Intro to Sounds and Sweet Airs

Magic is at the heart of William Shakespeare’s The Tempest. The play’s central character, Prospero, is learned in the ways of magic, both from reading up on the subject and through tapping into the magical forces of the island that he and his daughter, Miranda, find themselves marooned upon. The island had been home to Sycorax, a witch, who died before Prospero and Miranda’s arrival. Although Sycorax is gone her influence remains in the form of Ariel, a spirit she trapped in a tree, whom Prospero liberates, and in the form of her son, Caliban, who Prospero initially adopts, then, after he tries raping Miranda, enslaves. Prospero, in effect, enslaves Ariel, as well. Ariel becomes his extension. Via Ariel the magical core of Sycorax’s island is externalized. Caliban internalizes magic. Lacking Prospero’s erudition, he cannot harness the magical forces that are his birthright. His mother never taught him how. She died before she had a chance. Shakespeare wrote a beautiful soliloquy wherein Caliban expresses his painful wonder. This animation animates that soliloquy. Yet I could not animate the soliloquy without visually melding it to a performer. The performer I chose was Legs Malone. Why meld Caliban with a beautiful burlesque diva? Well, I am not really melding Caliban with Legs Malone. Rather, I am melding the words Caliban speaks with the image of Legs Malone. This is not too far off in that the roots of Caliban as a theatrical figure lay in commedia dell’arte, much as the roots of burlesque lay in commedia dell’arte. Specifically, Caliban has roots in the commedia dell’arte character, Pulcinella. Caliban is a comedic monster Shakespeare’s genius transforms into a beautiful, surreal monster. Modern burlesque appreciates such monsters. I do believe the current resurgence of burlesque has more than a little to do with modern burlesque’s ability to render the surreal side of beauty. I find Legs Malone surreally beautiful.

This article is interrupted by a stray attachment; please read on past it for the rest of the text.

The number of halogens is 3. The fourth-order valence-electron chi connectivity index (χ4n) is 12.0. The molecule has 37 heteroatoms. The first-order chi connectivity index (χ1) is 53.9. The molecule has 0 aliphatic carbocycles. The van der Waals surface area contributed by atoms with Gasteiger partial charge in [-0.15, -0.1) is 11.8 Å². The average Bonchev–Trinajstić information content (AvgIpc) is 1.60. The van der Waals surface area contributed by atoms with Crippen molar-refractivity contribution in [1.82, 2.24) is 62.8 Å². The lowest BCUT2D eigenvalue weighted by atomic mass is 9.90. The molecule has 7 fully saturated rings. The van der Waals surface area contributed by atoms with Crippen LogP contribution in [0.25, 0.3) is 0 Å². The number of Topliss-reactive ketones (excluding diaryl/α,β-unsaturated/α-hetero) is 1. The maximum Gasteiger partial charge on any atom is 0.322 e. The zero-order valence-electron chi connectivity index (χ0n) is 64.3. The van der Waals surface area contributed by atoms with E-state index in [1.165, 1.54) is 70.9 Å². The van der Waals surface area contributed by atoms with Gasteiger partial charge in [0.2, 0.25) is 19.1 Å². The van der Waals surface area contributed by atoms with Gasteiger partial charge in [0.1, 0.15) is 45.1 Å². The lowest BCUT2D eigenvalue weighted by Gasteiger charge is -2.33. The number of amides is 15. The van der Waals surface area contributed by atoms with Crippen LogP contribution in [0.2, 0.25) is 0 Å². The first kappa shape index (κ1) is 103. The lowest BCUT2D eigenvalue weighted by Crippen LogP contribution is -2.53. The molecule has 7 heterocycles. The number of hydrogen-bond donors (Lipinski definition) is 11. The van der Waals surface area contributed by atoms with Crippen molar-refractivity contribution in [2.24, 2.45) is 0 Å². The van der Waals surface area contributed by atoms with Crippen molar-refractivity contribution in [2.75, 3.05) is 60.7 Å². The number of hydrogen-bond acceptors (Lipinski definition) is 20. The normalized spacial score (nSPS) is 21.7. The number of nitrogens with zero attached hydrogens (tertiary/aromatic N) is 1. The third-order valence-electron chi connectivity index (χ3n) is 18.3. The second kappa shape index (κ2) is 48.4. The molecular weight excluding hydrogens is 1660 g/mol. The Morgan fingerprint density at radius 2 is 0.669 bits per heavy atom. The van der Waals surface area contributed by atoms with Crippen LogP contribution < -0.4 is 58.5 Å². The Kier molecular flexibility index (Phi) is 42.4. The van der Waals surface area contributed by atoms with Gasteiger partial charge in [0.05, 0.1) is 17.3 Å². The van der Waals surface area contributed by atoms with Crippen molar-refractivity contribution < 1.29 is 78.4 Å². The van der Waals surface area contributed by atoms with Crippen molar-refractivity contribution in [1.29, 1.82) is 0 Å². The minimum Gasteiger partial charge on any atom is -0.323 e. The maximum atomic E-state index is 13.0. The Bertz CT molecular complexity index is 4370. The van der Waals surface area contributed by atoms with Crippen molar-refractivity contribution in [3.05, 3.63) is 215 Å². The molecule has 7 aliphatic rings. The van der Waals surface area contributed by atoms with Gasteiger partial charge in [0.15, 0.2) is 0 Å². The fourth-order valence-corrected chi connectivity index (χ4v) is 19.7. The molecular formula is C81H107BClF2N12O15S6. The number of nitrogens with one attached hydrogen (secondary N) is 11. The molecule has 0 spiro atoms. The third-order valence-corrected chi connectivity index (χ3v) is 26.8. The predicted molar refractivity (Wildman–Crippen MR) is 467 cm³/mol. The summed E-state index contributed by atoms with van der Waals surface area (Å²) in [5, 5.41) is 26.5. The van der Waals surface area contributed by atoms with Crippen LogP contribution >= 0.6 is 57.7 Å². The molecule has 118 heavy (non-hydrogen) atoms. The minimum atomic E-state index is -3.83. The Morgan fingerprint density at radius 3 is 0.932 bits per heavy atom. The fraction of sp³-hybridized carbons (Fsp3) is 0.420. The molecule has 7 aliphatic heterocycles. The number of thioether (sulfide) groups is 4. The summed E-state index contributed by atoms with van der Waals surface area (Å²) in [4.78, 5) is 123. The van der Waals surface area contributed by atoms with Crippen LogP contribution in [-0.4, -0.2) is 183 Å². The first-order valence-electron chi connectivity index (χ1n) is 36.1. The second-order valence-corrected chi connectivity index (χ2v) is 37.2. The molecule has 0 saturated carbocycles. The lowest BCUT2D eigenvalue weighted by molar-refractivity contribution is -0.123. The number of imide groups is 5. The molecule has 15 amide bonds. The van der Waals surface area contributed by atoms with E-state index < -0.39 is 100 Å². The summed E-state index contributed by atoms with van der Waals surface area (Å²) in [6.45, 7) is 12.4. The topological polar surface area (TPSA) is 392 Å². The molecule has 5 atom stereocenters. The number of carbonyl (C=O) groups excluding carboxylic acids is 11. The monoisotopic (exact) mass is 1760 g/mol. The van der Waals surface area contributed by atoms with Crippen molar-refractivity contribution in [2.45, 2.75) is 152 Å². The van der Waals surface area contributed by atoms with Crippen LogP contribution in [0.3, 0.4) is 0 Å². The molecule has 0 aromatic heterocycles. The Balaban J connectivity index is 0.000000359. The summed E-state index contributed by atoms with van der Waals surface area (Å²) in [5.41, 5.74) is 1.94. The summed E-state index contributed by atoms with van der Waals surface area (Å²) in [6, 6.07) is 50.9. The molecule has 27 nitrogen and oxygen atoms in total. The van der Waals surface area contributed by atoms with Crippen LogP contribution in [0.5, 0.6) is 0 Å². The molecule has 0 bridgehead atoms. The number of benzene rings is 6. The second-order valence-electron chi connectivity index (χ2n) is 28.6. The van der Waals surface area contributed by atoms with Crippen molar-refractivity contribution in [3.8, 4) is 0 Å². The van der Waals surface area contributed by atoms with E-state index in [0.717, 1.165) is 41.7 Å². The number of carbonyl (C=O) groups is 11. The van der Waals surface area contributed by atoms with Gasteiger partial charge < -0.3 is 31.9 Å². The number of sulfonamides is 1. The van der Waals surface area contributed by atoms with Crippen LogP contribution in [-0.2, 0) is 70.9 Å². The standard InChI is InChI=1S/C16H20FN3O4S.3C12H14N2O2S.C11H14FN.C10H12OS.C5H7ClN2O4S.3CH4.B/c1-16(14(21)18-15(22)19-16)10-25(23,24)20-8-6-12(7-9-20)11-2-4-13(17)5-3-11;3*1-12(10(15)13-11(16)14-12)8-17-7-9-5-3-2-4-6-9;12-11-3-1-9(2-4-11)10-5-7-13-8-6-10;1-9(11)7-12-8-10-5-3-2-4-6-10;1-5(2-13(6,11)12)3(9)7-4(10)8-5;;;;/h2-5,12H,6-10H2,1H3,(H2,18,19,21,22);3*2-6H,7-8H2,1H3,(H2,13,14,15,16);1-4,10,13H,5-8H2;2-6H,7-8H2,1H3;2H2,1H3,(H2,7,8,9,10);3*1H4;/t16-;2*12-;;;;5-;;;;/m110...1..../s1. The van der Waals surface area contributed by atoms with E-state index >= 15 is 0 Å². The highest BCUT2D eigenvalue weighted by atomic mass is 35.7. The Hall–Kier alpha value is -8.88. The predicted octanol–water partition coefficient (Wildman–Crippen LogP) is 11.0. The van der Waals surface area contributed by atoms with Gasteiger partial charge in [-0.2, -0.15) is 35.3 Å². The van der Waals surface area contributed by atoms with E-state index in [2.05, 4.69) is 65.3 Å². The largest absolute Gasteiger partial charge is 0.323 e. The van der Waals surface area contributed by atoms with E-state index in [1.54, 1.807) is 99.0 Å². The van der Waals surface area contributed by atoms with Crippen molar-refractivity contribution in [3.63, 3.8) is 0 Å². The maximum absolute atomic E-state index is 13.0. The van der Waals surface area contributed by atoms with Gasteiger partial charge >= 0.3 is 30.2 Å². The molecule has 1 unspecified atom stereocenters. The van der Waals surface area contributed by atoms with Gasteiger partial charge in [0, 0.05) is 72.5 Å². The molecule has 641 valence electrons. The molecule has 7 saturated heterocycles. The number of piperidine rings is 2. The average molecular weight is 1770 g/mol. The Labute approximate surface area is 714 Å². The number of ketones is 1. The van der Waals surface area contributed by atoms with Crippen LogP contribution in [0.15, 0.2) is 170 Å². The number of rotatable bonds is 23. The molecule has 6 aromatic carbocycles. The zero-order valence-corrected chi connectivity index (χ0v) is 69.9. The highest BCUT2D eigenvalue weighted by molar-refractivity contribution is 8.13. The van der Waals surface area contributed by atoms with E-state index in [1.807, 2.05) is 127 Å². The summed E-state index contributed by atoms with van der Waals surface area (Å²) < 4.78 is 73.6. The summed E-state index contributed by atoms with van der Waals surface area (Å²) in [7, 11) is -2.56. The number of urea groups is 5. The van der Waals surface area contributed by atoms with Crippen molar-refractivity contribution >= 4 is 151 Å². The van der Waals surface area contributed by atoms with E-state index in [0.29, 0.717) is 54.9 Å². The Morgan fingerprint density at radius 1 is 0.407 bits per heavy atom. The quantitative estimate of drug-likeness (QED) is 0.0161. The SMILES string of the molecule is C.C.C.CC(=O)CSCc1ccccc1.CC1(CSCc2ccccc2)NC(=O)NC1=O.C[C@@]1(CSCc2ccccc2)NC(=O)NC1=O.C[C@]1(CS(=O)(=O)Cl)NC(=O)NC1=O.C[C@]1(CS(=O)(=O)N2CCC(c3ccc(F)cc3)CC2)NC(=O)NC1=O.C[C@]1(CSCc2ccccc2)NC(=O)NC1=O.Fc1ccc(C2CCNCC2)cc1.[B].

Animation duration: 9 minutes and 48 seconds, before looping.

Peter Schmideg

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